Too Many Stars in the Sky?

We’ve skipped a few centuries from last week. Humans have started to develop from the creation story. Again, we need to remember that these stories are being written and created not as they are happening but in hindsight. Following the story of creation there is the story of Cain and Abel and the first murder—the first act of violence, then the story of Noah and the ark. Several generations later, Abram appears.

The basic story of Abram goes like this:

Abram and Sarai are very elderly and Abram is lamenting to God the fact that he and Sarai have no children and that his slave will end up inheriting everything he has. God speaks to Abram and tells him that he will have as many descendants as stars in the sky. Abram and Sarai travel around a bit. They spend some time in Egypt. They wander a bit more and then God and Abram have another conversation and again Abram laments that he has no children of his own.

Sarai had a slave girl named Hagar. Hagar had a child by Abram and named him Ishmael. Sarai becomes jealous of Hagar and her son and has them expelled from the camp. They wander in the desert. They are out of water and Hagar thinks they are both going to die. God speaks to Hagar and tells her that from Ishmael will come a great nation. Muslims trace their lineage to this story, to the child Ishmael, and then back to Abram.

Sarai still really wanted a child of her own. God and Abram have another conversation. God again promises Abram that he will have many descendants. At this point, his name is changed to Abraham and Sarai becomes Sarah. God appears to Abraham and Sarah and announce they will have a child. Sarah laughs and laughs because she is so old—there is no way she could have a child. Isaac is born and Abraham now has two children to fulfill the promise God made.

Image from:  http://arttrak.blogspot.ca/2013_09_01_archive.html

How many stars are in this picture? Can you count them? How did they get there? All these pinpricks of light in the sky brighten the night.

There are 7.4 billion people in the world right now. It seems that God’s promise to Abram to create many nations and have many descendants did indeed happen. I imagine the people writing the stories of Abraham and Sarah (several centuries after Abraham and Sarah were alive) trying to figure out how there came to be so many people in the world. Their conclusion, which we see in this story, is that God was fulfilling a promise.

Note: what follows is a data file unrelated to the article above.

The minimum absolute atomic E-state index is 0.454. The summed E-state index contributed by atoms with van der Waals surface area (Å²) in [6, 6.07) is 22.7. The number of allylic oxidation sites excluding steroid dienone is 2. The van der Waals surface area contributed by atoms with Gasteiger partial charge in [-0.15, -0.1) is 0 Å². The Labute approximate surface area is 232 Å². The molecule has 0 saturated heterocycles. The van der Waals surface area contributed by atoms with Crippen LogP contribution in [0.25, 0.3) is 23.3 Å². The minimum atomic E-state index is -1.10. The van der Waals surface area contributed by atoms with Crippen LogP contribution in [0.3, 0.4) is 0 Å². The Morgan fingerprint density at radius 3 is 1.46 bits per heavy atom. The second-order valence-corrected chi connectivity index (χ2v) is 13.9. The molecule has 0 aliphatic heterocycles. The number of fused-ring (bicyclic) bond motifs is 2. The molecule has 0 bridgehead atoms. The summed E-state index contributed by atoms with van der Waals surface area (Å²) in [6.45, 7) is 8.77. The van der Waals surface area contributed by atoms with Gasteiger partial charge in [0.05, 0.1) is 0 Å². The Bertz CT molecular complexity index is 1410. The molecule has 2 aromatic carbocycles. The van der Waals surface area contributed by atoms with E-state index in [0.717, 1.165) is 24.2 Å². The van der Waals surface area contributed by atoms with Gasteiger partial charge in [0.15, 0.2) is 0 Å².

But what does the planet do with so many humans? How does the earth sustain so many humans let alone other life?

The original invitation at creation was to till the earth, to care for it and enjoy its abundance within limits. There was wisdom in setting limits and boundaries. But while the earth is abundant, it cannot continue to sustain so many creatures indefinitely—especially if one species consumes and destroys so many resources.

What do we do with a promise like the one made to Abram thousands of years later? Is the promise still valid? Part of the way many humans make sense of life is to look towards a new generation of ourselves. We often look forward to children, grandchildren and great-grandchildren. In our culture, this often means making sure that children have advantages. Perhaps it means giving things up so that the next generation can have more. Most of us have heard stories of parents who went hungry so their children could eat. There is value in continuing life. But where do we draw the line between what we need and what we want. Many of us are comfortable. We have good, healthy food. We have homes and vehicles. We have technology and appliances of various kinds. I like being comfortable but I am also conscious that, even in Canada, we have people who live much closer to that survival line than I do.

In many First Nations cultures there is a concept of the Seventh Generation. In this tradition, every action and decision is considered for how it will impact descendants seven generations into the future. I wonder if we would live differently if we could combine the seventh generation teaching with the concept of boundaries and limits in our relationship with the earth? Could we bring healing?

We see the earth struggling to sustain life. We see humans struggling with each other. God’s promise to Abraham was many descendants. God seems to have come through on that. How do we live up to our original covenant to care for the earth and observe limits? When we covenant in relationships, we agree to be in relationship and to work on the relationship. It doesn’t necessarily end when one person makes a mistake or breaks the covenant. There are opportunities to come back and try again. We continue to be in a covenant with God. The boundaries were broken but the boundaries are still there. There continues to be a responsibility to live within the limits.

My invitation to all of us is to reflect on the limits we find in the earth and to reflect on how we live within those limits as individuals and as a society. As we rediscover the limits, may we be open to changing our own lives so we live well in the creation.

 

 

In the creation story, humans are given one boundary—to not touch the tree of knowledge of good and evil. But they did touch that tree, and with it came knowledge. We have inherited that knowledge and the responsibility that goes with it.

15 After these things the word of the LORD came to Abram in a vision, “Do not be afraid, Abram, I am your shield; your reward shall be very great.” 2 But Abram said, “O Lord GOD, what will you give me, for I continue childless, and the heir of my house is Eliezer of Damascus?” 3 And Abram said, “You have given me no offspring, and so a slave born in my house is to be my heir.” 4 But the word of the LORD came to him, “This man shall not be your heir; no one but your very own issue shall be your heir.” 5 He brought him outside and said, “Look toward heaven and count the stars, if you are able to count them.” Then he said to him, “So shall your descendants be.” 6 And he believed the LORD; and the LORD reckoned it to him as righteousness.